In Grahamstown, South Africa, getting and sharing news is a mobile experience. Grocott’s Mail, a local paper, incorporates mobile phones into many aspects of its news service — from disseminating headlines via SMS, to encouraging readers to text in their opinions and making it a part of a Knight News Challenge-winning citizen journalist training program.
The paper, which sells 6,400 copies each week, is a good example of how mobiles can create a richer news experience for both readers and publishers. Idea Lab contributor Harry Dugmore, is a professor at the School of Journalism and Media Studies at Rhodes University. He runs the Iindaba Ziyafika citizen journalism program with Grocott’s Mail.
“The inspiration for the whole project is trying to democratize news and information and put it into the hands of more people, give people more access to it, and create more participation — not just one-way, top-down communication,” he said.
Creating Reader Engagement
Grocott’s Mail, which published its first print edition in 1870, launched an online version of the paper in 2006. The website, now called Grocott’s Mail Online, uses a customized content management system called Nika that is built on Drupal and allows for a smooth computer-to-mobile transition.
Grocott’s Mail Online has a page for SMS opinions from readers in addition to the normal editorial content; readers can text the paper with their responses to articles, tips for stories, or general information and see those texts translated into non-text speak and put online or in the paper. Nika sorts SMSs and incorporates them directly into the newspaper’s system, automating what had previously been a manual process. The SMS pages let local citizens share their opinions, and see their words in print.
Another way in which local citizens are engaged is through the paper’s citizen journalist training program. However, Dugmore is quick to differentiate the citizen journalists from the general online community saying, “We think journalism and citizen journalism is quite a special thing, and we make quite an effort to distinguish it from user generated content and from community participation.”
The six-week training program teaches students how to frame a story, how to create a narrative, how to access sources, and how to interview them. (Read more about it by going back through Dugmore’s posts here.) So far, the course has been taught four time and, according to Dugmore, the program has evolved to be an important part of the paper. “We’ve gone from getting two pieces of citizen journalism a month to one for almost every issue,” he said.
The citizen journalists use mobile phones as a supplementary tool in their work, not as a substitute for old-fashioned journalism techniques. Dugmore explained that although the students use their mobiles for sharing breaking SMS news alerts and taking photographs, they’ve often found it easier to take notes with a paper and pencil and then write out the stories on Grocott’s Mail’s computers. However, he said that they still train the citizen journalists on using the phones as cameras and for audio recording, and that the use of mobile phones is part of the curriculum.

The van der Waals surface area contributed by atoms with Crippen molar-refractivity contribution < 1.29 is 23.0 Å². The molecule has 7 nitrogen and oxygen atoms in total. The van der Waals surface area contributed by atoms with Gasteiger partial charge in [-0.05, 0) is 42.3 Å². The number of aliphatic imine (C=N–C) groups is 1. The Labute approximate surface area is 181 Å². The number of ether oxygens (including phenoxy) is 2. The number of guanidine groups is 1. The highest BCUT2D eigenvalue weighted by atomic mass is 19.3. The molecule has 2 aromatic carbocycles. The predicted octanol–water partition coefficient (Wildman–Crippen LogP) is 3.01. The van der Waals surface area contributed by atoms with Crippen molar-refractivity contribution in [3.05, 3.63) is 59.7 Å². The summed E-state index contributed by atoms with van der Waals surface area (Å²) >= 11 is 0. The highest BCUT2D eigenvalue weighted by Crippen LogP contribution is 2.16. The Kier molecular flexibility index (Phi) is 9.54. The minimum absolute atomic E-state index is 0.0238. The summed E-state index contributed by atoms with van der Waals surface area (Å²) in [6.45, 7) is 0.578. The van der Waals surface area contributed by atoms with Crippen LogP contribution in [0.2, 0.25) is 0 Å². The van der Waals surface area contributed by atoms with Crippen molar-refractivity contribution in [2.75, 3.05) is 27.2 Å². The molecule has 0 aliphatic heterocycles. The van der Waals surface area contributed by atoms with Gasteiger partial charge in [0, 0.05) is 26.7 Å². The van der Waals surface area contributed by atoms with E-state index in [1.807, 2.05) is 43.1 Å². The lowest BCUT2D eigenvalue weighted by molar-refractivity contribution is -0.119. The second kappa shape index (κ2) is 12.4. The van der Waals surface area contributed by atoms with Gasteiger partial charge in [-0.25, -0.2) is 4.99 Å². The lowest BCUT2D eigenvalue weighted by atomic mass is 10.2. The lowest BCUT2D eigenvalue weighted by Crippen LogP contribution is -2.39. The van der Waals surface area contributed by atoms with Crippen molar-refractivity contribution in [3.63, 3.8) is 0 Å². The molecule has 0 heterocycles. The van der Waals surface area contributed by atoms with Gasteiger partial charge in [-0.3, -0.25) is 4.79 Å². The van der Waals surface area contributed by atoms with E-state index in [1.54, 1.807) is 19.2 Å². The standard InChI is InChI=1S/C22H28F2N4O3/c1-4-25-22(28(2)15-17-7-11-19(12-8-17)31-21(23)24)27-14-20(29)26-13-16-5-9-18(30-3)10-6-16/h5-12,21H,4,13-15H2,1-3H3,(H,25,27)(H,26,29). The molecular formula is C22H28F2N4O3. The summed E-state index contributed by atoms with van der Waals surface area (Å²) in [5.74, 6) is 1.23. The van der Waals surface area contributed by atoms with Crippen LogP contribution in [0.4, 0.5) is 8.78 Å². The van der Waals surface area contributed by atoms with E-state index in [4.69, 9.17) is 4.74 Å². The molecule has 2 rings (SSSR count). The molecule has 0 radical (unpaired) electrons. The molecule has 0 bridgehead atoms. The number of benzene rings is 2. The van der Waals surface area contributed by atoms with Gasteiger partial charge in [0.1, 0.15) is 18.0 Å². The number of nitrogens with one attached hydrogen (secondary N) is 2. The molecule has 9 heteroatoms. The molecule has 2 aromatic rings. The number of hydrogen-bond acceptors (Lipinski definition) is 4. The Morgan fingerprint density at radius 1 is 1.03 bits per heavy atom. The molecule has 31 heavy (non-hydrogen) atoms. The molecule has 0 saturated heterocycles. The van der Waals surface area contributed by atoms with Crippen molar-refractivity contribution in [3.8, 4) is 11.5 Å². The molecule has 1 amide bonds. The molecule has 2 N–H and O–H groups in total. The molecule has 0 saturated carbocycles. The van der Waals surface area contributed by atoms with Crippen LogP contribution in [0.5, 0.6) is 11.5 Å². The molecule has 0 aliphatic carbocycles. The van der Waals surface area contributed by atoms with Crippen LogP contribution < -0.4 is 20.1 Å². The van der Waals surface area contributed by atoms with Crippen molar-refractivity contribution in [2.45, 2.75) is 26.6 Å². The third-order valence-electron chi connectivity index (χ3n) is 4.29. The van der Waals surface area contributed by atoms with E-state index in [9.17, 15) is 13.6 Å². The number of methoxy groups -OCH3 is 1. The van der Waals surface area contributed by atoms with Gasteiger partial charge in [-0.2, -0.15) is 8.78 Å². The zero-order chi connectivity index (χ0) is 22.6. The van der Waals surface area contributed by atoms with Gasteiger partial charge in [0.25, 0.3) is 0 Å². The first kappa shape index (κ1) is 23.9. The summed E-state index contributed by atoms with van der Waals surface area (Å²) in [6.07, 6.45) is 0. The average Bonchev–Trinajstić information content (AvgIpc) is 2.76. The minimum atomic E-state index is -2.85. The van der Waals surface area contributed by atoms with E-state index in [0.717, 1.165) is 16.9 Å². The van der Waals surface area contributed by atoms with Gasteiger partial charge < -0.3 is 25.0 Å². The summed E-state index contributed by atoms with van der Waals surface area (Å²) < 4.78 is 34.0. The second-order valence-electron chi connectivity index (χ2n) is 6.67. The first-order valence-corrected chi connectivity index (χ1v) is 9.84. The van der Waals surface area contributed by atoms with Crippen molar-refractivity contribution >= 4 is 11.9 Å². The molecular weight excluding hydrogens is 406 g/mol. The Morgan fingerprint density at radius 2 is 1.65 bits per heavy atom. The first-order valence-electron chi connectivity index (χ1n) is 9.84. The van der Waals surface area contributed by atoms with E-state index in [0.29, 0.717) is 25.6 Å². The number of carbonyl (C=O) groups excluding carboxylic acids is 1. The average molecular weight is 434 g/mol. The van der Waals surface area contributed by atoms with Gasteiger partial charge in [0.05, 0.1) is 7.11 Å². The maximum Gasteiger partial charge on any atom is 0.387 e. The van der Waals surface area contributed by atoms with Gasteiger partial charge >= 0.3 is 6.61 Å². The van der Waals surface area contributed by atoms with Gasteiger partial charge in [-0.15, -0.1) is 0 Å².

Getting The Word Out
For readers who want to stay up to date on the latest headlines, Grocott’s Mail has an SMS headline alert system. The free program, which users text to sign up for, sends out the paper’s top headlines twice a week. (The print edition comes out every Tuesday and Friday, as do the SMS headline alerts.) The program launched a few months ago, and Dugmore said there are several hundred subscribers so far.
In addition to SMS alerts, the paper is also developing another way to reach its readers — using mobile instant messaging to directly send the news to their subscribers. Dugmore said this will be a good addition to the current SMS headline system because it will give subscribers a more thorough news experience, while being a cost-effective news dissemination tool for the paper (which covers the cost of the SMSs).
“The other nice thing about IM is that you’re not restricted, like SMS, to just headlines,” he said. “If you want to, you can send a whole IM or the whole story “
The paper has already developed a GoogleTalk version of the instant messaging system and is currently finalizing a MXit version; they plan to launch the tool by the end of the summer, meaning that users without high-end phones can still have what Dugmore calls a “smartphone experience.”
Grocott’s Mail’s initiatives show how mobile phones can be a great way to keep readers engaged.
“We were looking for ways to create more spaces where people could get news and information about things that were useful, and [also] looking for ways that possibly people could come together to see if there were common issues or areas where they might be able to make a difference in their own lives,” Dugmore said.